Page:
Apple’s Ship Has Sailed

There is no “next” iPhone…

Edit on September 7, 2016: This thesis, presented September 16, 2014, played out and manifested via year-over-year declines in iPhone sales for reasons including those listed below. Apple has some interesting opportunities ahead, and leadership will become paramount in the years ahead. I hope to write more on this in the future, but for now, consider this piece closed!

I’m bearish on Apple. Not it’s innovation, or its designers, or its leadership. Tim Cook has created a well-oiled machine and I love the company.

But they can’t change the fact that there is no “next” iPhone. Because there is no next “mobile phone”. What we’ve really been selling is “Internet”. Available-anywhere, always-connected access. It’s like wielding fire for the first time, or electricity. And it only happens once in a generation. It joins a very short list of things that “everybody needs” on the planet. Because Information (Internet) falls into the category of Electricity, Air, Food and Water. And for all the talent in the world, Apple cannot create another one of those. Watches, TVs, and tablets are all optional in comparison.

The Hardware/Software Cycle

After nearly a decade lull in computing hardware, mobile devices ushered in a new wave of advances: touch screens, sensors, battery improvements, and mobility.

The early improvements were marked. More sensors, better cameras, batteries and more. But over time, the “new hardware features” have slowed, and become more predictable. We get faster NFC, and Bluetooth, and Wifi, but the changes are incremental: computing gets to be good enough.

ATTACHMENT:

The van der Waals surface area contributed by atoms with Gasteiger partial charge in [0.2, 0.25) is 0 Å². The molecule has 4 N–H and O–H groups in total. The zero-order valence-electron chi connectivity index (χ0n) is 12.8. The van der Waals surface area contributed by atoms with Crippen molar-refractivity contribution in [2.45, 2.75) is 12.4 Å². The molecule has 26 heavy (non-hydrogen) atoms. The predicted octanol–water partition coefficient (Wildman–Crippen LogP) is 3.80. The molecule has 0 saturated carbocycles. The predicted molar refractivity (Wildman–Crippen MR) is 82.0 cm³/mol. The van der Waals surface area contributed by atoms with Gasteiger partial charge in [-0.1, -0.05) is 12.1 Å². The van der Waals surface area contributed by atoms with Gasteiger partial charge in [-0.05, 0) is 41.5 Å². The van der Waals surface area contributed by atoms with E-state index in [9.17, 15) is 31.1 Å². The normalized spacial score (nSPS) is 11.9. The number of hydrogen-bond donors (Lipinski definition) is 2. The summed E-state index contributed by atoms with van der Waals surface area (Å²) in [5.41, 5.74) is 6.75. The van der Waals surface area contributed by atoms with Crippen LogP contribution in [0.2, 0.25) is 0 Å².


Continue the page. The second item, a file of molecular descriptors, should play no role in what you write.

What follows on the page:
Historically this has been where the spending shifts to software. And it will this time, too. Deep learning will mean a troupe of intelligent assistants for us all to enjoy.

Unlink previous cycles, Apple has ushered in “free software” like never before. This has sustained them well as a sort of reverse razor/blades business model. But should the hardware sales slow, the free software model becomes onerous.

The Shifting of the Telecoms

I’m surprised at how many people don’t realize that their phone cost is “subsidized” by their two year plan. Put another way, many of us have been paying $25/month to spread out the cost of our $799 phones.

Recently, AT&T has been promoting plans that more easily opt out of this. For my wife and me, this means $600 savings in our phone plans per year.

Given the lack of “automatic” upgrades, the new purchase decision becomes a $799 decision, instead of a $199 decision. This, at the same time that improvements are more incremental.

Perhaps these options have always been available. But they haven’t been so heavily marketed. And over time, the nature of these decisions will start to change.

What about the next 5 billion?

At this point, most people will be asking: “what about the next 5 billion people to buy smartphones”?

To this I respond: economic growth is a long-term game. To think that these consumers will reach a point of economic viability for a luxury brand like Apple in the next 10 years (a window pertinent to investors) is simply not how economics work.

Photo Credit: Mike and Megan Gilger